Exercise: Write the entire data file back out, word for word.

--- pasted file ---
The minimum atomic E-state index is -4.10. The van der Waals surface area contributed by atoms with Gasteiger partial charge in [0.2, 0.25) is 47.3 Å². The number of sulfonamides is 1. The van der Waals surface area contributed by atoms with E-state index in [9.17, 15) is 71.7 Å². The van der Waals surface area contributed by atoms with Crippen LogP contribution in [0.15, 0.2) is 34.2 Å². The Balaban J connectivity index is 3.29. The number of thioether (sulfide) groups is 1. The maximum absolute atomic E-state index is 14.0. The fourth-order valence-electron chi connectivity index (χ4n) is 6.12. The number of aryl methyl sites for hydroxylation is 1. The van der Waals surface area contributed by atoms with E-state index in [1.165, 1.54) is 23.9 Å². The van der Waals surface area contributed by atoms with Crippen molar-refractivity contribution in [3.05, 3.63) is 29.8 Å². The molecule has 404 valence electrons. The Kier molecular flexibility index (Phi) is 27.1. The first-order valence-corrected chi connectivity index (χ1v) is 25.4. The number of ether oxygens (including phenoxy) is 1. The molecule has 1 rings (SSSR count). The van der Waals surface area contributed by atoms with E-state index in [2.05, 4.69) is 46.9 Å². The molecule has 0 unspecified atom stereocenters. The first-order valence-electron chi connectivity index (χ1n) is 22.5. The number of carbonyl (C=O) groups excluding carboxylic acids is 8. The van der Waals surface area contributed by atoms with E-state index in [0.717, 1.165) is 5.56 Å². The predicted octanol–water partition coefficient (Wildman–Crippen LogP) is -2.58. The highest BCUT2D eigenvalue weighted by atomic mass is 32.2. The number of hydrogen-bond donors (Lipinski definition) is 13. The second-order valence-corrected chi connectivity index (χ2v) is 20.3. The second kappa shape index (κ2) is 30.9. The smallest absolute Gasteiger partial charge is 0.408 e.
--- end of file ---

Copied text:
The minimum atomic E-state index is -4.10. The van der Waals surface area contributed by atoms with Gasteiger partial charge in [0.2, 0.25) is 47.3 Å². The number of sulfonamides is 1. The van der Waals surface area contributed by atoms with E-state index in [9.17, 15) is 71.7 Å². The van der Waals surface area contributed by atoms with Crippen LogP contribution in [0.15, 0.2) is 34.2 Å². The Balaban J connectivity index is 3.29. The number of thioether (sulfide) groups is 1. The maximum absolute atomic E-state index is 14.0. The fourth-order valence-electron chi connectivity index (χ4n) is 6.12. The number of aryl methyl sites for hydroxylation is 1. The van der Waals surface area contributed by atoms with E-state index in [1.165, 1.54) is 23.9 Å². The van der Waals surface area contributed by atoms with Crippen molar-refractivity contribution in [3.05, 3.63) is 29.8 Å². The molecule has 404 valence electrons. The Kier molecular flexibility index (Phi) is 27.1. The first-order valence-corrected chi connectivity index (χ1v) is 25.4. The number of ether oxygens (including phenoxy) is 1. The molecule has 1 rings (SSSR count). The van der Waals surface area contributed by atoms with E-state index in [2.05, 4.69) is 46.9 Å². The molecule has 0 unspecified atom stereocenters. The first-order valence-electron chi connectivity index (χ1n) is 22.5. The number of carbonyl (C=O) groups excluding carboxylic acids is 8. The van der Waals surface area contributed by atoms with E-state index in [0.717, 1.165) is 5.56 Å². The predicted octanol–water partition coefficient (Wildman–Crippen LogP) is -2.58. The highest BCUT2D eigenvalue weighted by atomic mass is 32.2. The number of hydrogen-bond donors (Lipinski definition) is 13. The second-order valence-corrected chi connectivity index (χ2v) is 20.3. The second kappa shape index (κ2) is 30.9. The smallest absolute Gasteiger partial charge is 0.408 e.